When Victoria Walker traveled to the Caribbean this week, her plan was to unplug.
For three days, she’d relax on a beach in Saint Kitts, drinking mimosas and listening to the waves crash against the shore, in part to celebrate a new chapter in her life: The 28-year-old had left her job as a senior travel reporter for the Points Guy, joining millions of people in the “Great Resignation” sweeping the U.S. workforce.
On Wednesday, in the midst of her vacation, she hopped on Twitter to impart some advice for applicants vying for her old role. Ask for no less than a $115,000 salary, a signing bonus and a relocation bonus if you’re moving to New York City, where the company is based, she wrote, adding that her own salary for the job was $107,000. “I believe being transparent is one way to achieve equity in media,” she wrote.
Walker didn’t think the tweet’s impact would extend beyond the reach of people working in travel media. But almost instantly, the post went viral, reverberating across Twitter and racking up thousands of retweets and reactions from users working across the media industry.
“I was not expecting this at all,” Walker said, adding that her phone’s battery life went into overdrive, dying twice as it lit up with calls and notifications that day. “The response was so overwhelming that I was consumed by it for a couple hours. Then I went back to drinking on the beach.”
Across Twitter, supporters have called her a “hero,” a “legend,” a “queen” — praising her initiative and reigniting conversations about the ongoing push for pay transparency. “This is how you stop the cycle of companies underpaying people,” one user wrote. “Thank you for helping the next person.”
Talking about pay has long been considered taboo in American culture. But in recent years, workers and worker advocates have pushed for companies to be more transparent about disclosing their pay scales.
Others have taken this call into their own hands, posting their salaries on social media and promoting spreadsheets where users can share their pay anonymously. And after reading Walker’s tweet, some were even inspired to disclose their entire pay histories.
On the legal front, the country has seen an emergence of state pay transparency laws. Maryland, Rhode Island and Washington require employers to disclose pay ranges to applicants upon request. Last year, Colorado instituted a law requiring employers to include compensation in job postings. And in New York City, where Walker lives, employers will soon be required to include salary ranges on job listings.
“It’s really great that this travel writer’s used the position she was in to make sure the next person would also get compensated fairly,” she said.
Tulshyan, an inclusion specialist who writes frequently about workplace equity, had been following discussions over pay transparency in the last week. In a separate controversial viral post last week, a hiring manager shared that they had offered an applicant a much lower salary than had been carved out for the role. “I offered her that because that’s what she asked for and I personally don’t have the bandwidth to give lessons on salary negotiation,” the manager wrote.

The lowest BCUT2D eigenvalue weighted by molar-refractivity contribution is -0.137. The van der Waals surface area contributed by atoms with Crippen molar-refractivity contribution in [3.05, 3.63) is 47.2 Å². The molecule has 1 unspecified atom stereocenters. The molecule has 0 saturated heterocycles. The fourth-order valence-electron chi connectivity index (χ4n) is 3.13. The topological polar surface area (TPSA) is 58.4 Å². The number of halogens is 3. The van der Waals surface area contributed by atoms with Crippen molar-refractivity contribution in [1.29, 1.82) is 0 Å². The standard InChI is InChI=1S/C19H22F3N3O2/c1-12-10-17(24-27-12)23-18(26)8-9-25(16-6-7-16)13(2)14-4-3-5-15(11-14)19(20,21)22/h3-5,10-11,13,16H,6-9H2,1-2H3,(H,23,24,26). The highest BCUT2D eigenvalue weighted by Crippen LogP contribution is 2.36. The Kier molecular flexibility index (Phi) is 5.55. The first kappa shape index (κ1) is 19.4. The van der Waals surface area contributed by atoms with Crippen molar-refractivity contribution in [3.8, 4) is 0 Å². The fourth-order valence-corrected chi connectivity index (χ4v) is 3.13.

Tulshyan also noted that, while many people have become comfortable sharing more of their lives online, others are still reluctant to talk about how much money they make — no matter where they land on the pay scale.
There are a few reasons for this, experts say. U.S. companies have sometimes discouraged, prohibited or punished employees for talking about pay — even though that is illegal. One Institute for Women’s Policy Research survey found that between 2017 and 2018, nearly half of full-time workers reported they were either discouraged or prohibited from discussing wages and salaries.
Advocates for workers’ and women’s rights say that salary transparency can be an important tool to narrow wage gaps, especially along gender and racial lines. In a 2018 interview with Time, Chandra Childers, a study director at IWPR, cited the case of Lilly Ledbetter, who sued Goodyear after learning that men working the same job as her were making more money.
“She didn’t know she was being paid less so she couldn’t negotiate for higher pay — that’s more common than we might think,” Childers said.
Personal disclosures are “powerful in the moment,” said Tulshyan — and they can help chip away at a broader culture of pay secrecy. They can be especially important for people with marginalized identities, who have “more obstacles and barriers to getting paid the same amount,” she added.
But, she said, there are also limits to personal disclosures.
If the job posting doesn’t include a wage or salary range, personal disclosures — from a person who’s left the job, a hiring manager or a recruiter — can benefit some applicants. But without a blanket pay transparency policy, said Tulshyan, “not everyone is going to benefit from that.”
What’s more, conversations about pay transparency can be siloed by industry or networks. Notably, many of those who disclosed their salaries after Walker work in media.
“What would be really amazing is if more jobs posted at least a salary range,” Tulshyan said.
Amid the ongoing push for laws that would enforce this kind of transparency, efforts like Walker’s tweet offer a baseline for applicants and prospective employees who worry about lowballing themselves.
“The response was great,” Walker said. “A lot of people [are] reaching out to me saying that the tweet inspired them to go into review season, or go into wherever and ask for more money.”
“Ultimately, I want to be of service to people however I can,” she said. “I just want people to get paid.”